Berlinale Bloggers 2020
Dark pictures, dark stories
Three films in this year’s competition, “Berlin Alexanderplatz”, “Undine” and “Schwesterlein”, are set in Berlin. They’re about crime, love and death.
By Philipp Bühler
Why not open the Berlinale with Burhan Qurbani's Berlin Alexanderplatz? This remake has stirred up huge expectations, but the festival’s new artistic director, Carlo Chatrian, has picked another opener instead, perhaps to put a slight damper on local patriotism.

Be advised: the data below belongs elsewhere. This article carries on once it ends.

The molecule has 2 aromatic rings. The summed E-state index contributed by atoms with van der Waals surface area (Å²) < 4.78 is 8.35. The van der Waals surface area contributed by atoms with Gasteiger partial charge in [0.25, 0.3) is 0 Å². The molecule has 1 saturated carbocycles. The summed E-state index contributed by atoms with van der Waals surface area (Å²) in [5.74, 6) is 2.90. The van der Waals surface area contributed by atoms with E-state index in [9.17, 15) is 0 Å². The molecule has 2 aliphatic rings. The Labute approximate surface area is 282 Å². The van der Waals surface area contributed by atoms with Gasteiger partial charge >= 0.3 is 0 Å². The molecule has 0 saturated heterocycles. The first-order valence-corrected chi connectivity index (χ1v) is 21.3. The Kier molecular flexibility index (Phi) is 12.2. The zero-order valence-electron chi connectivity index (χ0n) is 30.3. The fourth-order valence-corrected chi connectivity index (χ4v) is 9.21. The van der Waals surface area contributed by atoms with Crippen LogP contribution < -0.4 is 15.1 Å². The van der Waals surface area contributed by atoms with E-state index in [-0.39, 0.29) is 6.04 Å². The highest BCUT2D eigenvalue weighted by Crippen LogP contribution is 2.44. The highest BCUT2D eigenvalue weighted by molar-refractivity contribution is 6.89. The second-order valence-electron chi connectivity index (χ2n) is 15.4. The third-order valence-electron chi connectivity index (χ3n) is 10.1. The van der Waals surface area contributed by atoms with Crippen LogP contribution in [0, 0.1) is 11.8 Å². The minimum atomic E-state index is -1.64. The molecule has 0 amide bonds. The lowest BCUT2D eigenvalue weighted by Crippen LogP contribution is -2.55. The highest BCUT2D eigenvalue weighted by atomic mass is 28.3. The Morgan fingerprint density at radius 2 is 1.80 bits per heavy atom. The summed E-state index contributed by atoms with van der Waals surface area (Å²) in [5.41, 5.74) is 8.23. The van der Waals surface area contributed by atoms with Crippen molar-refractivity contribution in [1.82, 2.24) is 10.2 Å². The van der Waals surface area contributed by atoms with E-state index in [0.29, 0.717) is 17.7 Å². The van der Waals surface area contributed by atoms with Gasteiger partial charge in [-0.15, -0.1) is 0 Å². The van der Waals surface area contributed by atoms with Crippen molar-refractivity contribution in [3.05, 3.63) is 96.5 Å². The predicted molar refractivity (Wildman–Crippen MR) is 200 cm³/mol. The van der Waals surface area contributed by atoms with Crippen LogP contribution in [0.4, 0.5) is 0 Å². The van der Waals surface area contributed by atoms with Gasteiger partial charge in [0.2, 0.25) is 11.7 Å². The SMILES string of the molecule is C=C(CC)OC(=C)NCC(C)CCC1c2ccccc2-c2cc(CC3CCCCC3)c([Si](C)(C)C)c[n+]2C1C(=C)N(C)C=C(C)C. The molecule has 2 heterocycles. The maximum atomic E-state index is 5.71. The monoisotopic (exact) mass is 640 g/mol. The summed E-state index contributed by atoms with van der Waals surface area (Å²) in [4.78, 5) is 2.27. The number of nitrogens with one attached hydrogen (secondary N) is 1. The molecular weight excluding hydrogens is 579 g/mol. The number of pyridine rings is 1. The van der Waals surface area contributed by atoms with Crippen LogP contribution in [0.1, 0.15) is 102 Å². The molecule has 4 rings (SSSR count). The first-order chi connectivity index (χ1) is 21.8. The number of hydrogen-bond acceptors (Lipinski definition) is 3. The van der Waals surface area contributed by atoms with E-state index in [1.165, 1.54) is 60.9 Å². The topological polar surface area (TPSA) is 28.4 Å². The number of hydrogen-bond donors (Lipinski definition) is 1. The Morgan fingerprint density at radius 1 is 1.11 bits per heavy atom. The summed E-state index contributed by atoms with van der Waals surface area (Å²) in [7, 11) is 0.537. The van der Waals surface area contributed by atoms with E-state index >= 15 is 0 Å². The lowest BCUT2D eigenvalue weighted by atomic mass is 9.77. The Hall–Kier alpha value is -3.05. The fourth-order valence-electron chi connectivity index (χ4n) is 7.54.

Berlin looms large in no fewer than three of the 18 films in competition this year – especially in the new, eagerly-awaited adaptation of Alfred Döblin's 1929 novel. Qurbani, who also made We Are Young, We Are Strong (2015), transplants the story to the present day and age. Francis, a young African refugee, serves as a modern-day avatar of the novel’s original protagonist, Franz Biberkopf. After narrowly escaping death at sea, Francis swears an oath to God to change his ways and become a better man. But as an illegal refugee in Berlin he gets sucked into a maelstrom of underworld crime and cruelty, and finds himself adrift in troubled waters once again. Rainer Werner Fassbinder's legendary 1980 TV series was faulted for being too dark – literally so dark, in fact, that one couldn’t even make out some of the images on the screen. Judging from the first impressions of the latest remake, it looks as though we’re in for a similarly dark visual experience.